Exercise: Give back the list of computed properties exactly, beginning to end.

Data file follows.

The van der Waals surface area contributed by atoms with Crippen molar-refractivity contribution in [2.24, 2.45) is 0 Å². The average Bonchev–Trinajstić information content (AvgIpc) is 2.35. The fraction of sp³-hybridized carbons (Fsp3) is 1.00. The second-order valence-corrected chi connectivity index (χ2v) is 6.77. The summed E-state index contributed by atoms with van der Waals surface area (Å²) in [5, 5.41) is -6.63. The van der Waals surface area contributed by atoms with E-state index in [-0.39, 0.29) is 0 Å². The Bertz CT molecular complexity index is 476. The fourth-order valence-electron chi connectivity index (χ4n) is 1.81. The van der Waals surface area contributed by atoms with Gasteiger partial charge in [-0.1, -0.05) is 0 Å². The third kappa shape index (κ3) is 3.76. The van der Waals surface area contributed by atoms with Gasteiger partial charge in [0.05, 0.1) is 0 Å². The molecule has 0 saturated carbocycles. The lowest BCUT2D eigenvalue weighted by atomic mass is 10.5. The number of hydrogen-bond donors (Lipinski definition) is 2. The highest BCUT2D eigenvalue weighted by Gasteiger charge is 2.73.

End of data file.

The van der Waals surface area contributed by atoms with Crippen molar-refractivity contribution in [2.24, 2.45) is 0 Å². The average Bonchev–Trinajstić information content (AvgIpc) is 2.35. The fraction of sp³-hybridized carbons (Fsp3) is 1.00. The second-order valence-corrected chi connectivity index (χ2v) is 6.77. The summed E-state index contributed by atoms with van der Waals surface area (Å²) in [5, 5.41) is -6.63. The van der Waals surface area contributed by atoms with E-state index in [-0.39, 0.29) is 0 Å². The Bertz CT molecular complexity index is 476. The fourth-order valence-electron chi connectivity index (χ4n) is 1.81. The van der Waals surface area contributed by atoms with Gasteiger partial charge in [-0.1, -0.05) is 0 Å². The third kappa shape index (κ3) is 3.76. The van der Waals surface area contributed by atoms with Gasteiger partial charge in [0.05, 0.1) is 0 Å². The molecule has 0 saturated carbocycles. The lowest BCUT2D eigenvalue weighted by atomic mass is 10.5. The number of hydrogen-bond donors (Lipinski definition) is 2. The highest BCUT2D eigenvalue weighted by Gasteiger charge is 2.73.